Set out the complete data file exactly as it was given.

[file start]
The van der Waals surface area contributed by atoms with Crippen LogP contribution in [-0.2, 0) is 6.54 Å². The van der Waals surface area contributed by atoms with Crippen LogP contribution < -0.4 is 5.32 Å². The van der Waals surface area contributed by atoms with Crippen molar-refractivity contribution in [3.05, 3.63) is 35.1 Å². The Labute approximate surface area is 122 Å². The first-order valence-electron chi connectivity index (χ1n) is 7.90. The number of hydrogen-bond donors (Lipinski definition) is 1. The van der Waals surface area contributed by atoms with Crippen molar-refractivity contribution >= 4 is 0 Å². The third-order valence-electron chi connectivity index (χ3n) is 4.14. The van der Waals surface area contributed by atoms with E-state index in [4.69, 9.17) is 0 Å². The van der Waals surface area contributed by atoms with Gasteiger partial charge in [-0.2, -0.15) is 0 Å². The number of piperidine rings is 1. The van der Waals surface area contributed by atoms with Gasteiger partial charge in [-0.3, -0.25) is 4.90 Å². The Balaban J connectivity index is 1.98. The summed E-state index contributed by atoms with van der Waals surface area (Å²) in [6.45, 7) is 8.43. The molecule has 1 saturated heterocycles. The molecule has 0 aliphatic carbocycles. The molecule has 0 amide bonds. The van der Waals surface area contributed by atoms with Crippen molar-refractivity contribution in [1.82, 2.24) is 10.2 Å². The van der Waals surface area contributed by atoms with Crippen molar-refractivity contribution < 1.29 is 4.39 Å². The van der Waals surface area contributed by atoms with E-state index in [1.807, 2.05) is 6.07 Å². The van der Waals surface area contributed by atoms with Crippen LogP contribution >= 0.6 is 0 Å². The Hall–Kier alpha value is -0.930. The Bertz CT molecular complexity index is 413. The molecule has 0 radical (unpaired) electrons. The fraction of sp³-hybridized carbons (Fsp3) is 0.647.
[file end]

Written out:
The van der Waals surface area contributed by atoms with Crippen LogP contribution in [-0.2, 0) is 6.54 Å². The van der Waals surface area contributed by atoms with Crippen LogP contribution < -0.4 is 5.32 Å². The van der Waals surface area contributed by atoms with Crippen molar-refractivity contribution in [3.05, 3.63) is 35.1 Å². The Labute approximate surface area is 122 Å². The first-order valence-electron chi connectivity index (χ1n) is 7.90. The number of hydrogen-bond donors (Lipinski definition) is 1. The van der Waals surface area contributed by atoms with Crippen molar-refractivity contribution >= 4 is 0 Å². The third-order valence-electron chi connectivity index (χ3n) is 4.14. The van der Waals surface area contributed by atoms with E-state index in [4.69, 9.17) is 0 Å². The van der Waals surface area contributed by atoms with Gasteiger partial charge in [-0.2, -0.15) is 0 Å². The number of piperidine rings is 1. The van der Waals surface area contributed by atoms with Gasteiger partial charge in [-0.3, -0.25) is 4.90 Å². The Balaban J connectivity index is 1.98. The summed E-state index contributed by atoms with van der Waals surface area (Å²) in [6.45, 7) is 8.43. The molecule has 1 saturated heterocycles. The molecule has 0 aliphatic carbocycles. The molecule has 0 amide bonds. The van der Waals surface area contributed by atoms with Crippen molar-refractivity contribution in [1.82, 2.24) is 10.2 Å². The van der Waals surface area contributed by atoms with Crippen molar-refractivity contribution < 1.29 is 4.39 Å². The van der Waals surface area contributed by atoms with E-state index in [1.807, 2.05) is 6.07 Å². The van der Waals surface area contributed by atoms with Crippen LogP contribution >= 0.6 is 0 Å². The Hall–Kier alpha value is -0.930. The Bertz CT molecular complexity index is 413. The molecule has 0 radical (unpaired) electrons. The fraction of sp³-hybridized carbons (Fsp3) is 0.647.